§ Major J. Morrison
asked the Minister of Town and Country Planning the policy of his Department in regard to villages deemed to be in a state of disintegration; 38W and to how many villages this policy is to be applied.
§ Mr. Silkin
It is no part of the policy of His Majesty's Government to regard agricultural villages as in a state of disintegration. It is, however, recognised that there are villages throughout the country where improvements in living conditions are urgently needed, and I assume that it is with reference to such villages that the word "disintegration" is used. The improvements which are needed involve not only the provision of better housing and the development of services such as water, sanitation, electricity and transport, but also a consider able extension of educational and other social and cultural facilities, and, in many cases, the introduction of new industry.
In practice, these latter improvements can be provided only in selected villages. And although new opportunities for employment and education and a wider social life can to some extent be made available to all villages through improvements in transport facilities— and this is a policy which, where it is applicable, I approve and shall encourage— there is obvious advantage in placing a large proportion of new housing in those village centres where industrial and community buildings are located.
During the present period of shortage, it would seem wise to devote a considerable proportion of the available labour and materials to development in such chosen centres, but thereafter I do not consider that there should be any bar to the replacement of outworn houses and the improvement of services in the majority of smaller villages, to which the inhabitants are attached by long-standing ties and associations. Nor, of course, would I seek to discourage the building in such smaller villages of new houses required by persons, for example agricultural workers, who have to live near their place of work.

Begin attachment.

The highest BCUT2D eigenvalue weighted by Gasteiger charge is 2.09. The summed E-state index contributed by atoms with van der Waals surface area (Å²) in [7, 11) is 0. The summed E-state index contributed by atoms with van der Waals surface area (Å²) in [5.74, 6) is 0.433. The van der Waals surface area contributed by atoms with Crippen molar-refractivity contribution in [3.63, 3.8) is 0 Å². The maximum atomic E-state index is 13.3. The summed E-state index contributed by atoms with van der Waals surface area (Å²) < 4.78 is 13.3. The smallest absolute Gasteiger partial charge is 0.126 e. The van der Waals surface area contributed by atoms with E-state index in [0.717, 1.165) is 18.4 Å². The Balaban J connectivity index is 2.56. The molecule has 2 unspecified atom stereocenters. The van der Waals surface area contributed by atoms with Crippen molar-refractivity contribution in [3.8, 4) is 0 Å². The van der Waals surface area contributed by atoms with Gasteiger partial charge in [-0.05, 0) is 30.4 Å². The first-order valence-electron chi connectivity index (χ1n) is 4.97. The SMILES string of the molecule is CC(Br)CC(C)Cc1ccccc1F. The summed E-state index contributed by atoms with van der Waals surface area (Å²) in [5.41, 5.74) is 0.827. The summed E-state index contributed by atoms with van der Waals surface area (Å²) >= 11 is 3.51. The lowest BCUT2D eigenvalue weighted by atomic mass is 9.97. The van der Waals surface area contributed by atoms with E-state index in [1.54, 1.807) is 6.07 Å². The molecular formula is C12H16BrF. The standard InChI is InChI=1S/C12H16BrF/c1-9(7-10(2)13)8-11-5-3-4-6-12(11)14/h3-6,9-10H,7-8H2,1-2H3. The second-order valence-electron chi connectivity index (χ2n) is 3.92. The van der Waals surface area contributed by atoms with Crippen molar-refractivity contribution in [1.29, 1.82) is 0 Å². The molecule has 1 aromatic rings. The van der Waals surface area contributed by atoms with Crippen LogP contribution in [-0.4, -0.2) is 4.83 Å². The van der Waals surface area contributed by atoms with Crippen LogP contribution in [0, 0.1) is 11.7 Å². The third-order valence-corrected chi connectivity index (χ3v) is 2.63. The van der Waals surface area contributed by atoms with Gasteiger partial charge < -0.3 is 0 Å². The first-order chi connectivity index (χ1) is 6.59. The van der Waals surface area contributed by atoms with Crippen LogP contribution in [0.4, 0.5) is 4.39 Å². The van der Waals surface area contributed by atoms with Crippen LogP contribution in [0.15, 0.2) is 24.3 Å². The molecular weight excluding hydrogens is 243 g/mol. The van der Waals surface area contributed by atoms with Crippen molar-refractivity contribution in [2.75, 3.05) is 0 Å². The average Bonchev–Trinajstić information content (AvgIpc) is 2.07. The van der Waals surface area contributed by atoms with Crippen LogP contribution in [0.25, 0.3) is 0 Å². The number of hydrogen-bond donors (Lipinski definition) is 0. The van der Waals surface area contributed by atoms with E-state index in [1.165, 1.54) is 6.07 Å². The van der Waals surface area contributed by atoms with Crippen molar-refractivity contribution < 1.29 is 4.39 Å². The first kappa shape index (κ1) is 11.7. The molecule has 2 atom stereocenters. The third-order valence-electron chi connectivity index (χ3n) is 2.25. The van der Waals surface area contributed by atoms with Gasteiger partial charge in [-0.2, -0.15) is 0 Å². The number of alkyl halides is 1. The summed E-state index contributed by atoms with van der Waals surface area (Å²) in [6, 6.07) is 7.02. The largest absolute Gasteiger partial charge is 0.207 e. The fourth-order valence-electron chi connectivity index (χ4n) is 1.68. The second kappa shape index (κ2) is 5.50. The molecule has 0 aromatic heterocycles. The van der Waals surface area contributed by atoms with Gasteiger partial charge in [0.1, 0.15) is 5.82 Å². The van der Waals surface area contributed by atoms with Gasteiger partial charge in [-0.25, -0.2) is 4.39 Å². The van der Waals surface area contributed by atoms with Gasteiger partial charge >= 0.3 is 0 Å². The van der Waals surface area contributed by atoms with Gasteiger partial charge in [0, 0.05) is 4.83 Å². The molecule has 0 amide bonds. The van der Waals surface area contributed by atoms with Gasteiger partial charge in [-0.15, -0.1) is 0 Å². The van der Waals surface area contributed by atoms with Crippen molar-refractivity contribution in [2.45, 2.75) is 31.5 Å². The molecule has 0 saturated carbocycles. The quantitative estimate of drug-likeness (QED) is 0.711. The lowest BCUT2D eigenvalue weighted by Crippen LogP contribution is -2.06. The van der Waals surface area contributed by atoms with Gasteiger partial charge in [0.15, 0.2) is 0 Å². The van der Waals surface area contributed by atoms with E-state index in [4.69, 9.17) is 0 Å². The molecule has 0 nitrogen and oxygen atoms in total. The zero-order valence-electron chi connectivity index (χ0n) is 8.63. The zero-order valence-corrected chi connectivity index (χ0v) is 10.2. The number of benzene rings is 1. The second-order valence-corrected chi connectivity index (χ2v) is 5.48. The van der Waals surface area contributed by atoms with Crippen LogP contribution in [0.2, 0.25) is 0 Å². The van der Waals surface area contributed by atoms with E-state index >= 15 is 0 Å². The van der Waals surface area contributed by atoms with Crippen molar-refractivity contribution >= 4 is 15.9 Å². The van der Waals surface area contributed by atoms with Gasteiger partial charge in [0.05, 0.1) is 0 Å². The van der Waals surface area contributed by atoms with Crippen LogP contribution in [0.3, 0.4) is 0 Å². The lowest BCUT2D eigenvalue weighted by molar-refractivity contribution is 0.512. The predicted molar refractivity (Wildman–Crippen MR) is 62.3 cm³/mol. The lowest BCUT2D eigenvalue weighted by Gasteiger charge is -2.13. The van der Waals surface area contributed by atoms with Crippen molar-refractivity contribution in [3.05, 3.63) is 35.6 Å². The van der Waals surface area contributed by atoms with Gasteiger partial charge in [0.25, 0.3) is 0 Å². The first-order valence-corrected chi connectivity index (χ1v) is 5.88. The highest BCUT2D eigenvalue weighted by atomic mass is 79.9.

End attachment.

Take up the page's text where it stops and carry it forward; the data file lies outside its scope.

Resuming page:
There are, however, some villages— usually small in size and mainly in the mining areas— which may truly be said to be in a state of disintegration both socially and physically, and where services and buildings are now in a semiderelict condition. Such cases arise, for example, as the result of the exhaustion of a local mine upon which the village has been dependent. The provision of proper living conditions and opportuni- 39W ties for the populations of some settlements of this kind may only be practicable by means of general demolition and clearance and the gradual reaccommodation of the populations concerned in new centres where the necessary employment opportunities, housing and communal facilities can be provided.
The problems to which the Question refers are obviously complex, and the course to be taken in any particular case requires very close regard to the particular circumstances. My officers will at all times be willing to discuss with the local authorities concerned the particular measures to be taken in order to secure as fully as possible that persons in village communities— as indeed in other communities— are housed in those places where convenience, amenity and the maintenance of a healthy communal life and tradition can be most fully secured.